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[en] The current times of constitutional transformation in the EU place the following question on the agenda: Is the ongoing economic crisis demarcating the end of the original conception of a ‘European Economic Constitution’ as it has developed since the early days of the EEC? Or are we witnessing simply a shift towards a new more encompassing model of an EU ‘Economic Constitution’ in which economic government and economic governance tools are used in parallel to deepen integration and continue the spill-over of economic integration into previously national policies?
This contribution traces and evaluates conceptual, regulatory, institutional and legitimacy-related changes and challenges to the EU’s model of the ‘Economic Constitution’ as the basic legal framework and conceptions of EU law governing economic policy. This chapter argues that the EU’s constitutional framework in the form of the existing Treaties and General Principles of EU law did not provide an adequate legal framework to cope with the ongoing crisis. This failure has, in our view, initiated an ongoing transformation of the EU’s ‘Economic Constitution’ as we know it. Laying the foundations for the transformation took place in several consecutive steps mostly on the intergovernmental level and often as a combination of EU law, public international law and in some cases mixed with private law instruments. The nature of this development creates challenges regarding ensuring compliance of these newly developed structures with the Union’s foundational principles of ensuring transparency, democratic legitimacy, fundamental rights and effective review mechanisms in the context of a system under the rule of law.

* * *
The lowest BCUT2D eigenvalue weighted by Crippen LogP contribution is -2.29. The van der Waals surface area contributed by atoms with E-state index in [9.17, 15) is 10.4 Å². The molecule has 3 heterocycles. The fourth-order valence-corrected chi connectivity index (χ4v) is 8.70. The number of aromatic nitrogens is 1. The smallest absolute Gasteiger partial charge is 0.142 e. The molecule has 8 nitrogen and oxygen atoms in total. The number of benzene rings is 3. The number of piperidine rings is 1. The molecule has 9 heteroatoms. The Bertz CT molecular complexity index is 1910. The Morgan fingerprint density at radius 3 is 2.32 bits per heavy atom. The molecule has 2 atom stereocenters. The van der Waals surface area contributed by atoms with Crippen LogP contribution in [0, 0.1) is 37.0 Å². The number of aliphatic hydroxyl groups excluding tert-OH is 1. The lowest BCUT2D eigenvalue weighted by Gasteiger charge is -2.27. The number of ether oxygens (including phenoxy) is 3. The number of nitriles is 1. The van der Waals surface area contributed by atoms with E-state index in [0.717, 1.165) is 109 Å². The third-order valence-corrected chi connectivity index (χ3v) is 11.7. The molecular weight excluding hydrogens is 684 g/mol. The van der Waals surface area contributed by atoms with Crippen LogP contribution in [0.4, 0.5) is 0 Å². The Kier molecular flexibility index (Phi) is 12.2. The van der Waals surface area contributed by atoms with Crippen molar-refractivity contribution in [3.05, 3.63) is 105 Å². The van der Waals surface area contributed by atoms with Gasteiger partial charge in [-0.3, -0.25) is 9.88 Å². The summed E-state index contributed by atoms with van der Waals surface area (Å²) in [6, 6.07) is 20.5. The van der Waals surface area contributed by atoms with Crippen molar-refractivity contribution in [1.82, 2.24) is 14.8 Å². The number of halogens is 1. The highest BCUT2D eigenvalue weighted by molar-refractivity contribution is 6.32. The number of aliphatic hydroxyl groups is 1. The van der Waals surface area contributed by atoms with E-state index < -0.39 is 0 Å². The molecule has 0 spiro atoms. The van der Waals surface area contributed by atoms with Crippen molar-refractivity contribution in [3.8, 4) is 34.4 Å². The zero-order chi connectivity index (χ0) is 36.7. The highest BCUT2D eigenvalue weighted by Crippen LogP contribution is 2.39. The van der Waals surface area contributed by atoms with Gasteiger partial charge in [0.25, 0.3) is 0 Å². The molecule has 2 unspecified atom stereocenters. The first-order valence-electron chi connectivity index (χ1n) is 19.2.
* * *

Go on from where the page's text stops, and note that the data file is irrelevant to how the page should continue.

In order to illustrate the modes of the continuous transformation of the ‘Eoncomic Constitution’ and to evaluate the direction it is taking, this chapter will start with tracing its origins and follow its evolution over time. It thereby distinguishes two separate but interlinked elements of the ‘Economic Constitution.’ It first looks at the original focus of European regulation regarding what we refer to as ‘micro-economic’ matters with policies including competition law and the control of state aids. This chapter then turns to the evolving focus of EU law the larger questions of economic and fiscal policies which we refer to in the following as the ‘macro-economic’ element of the constitutional framework.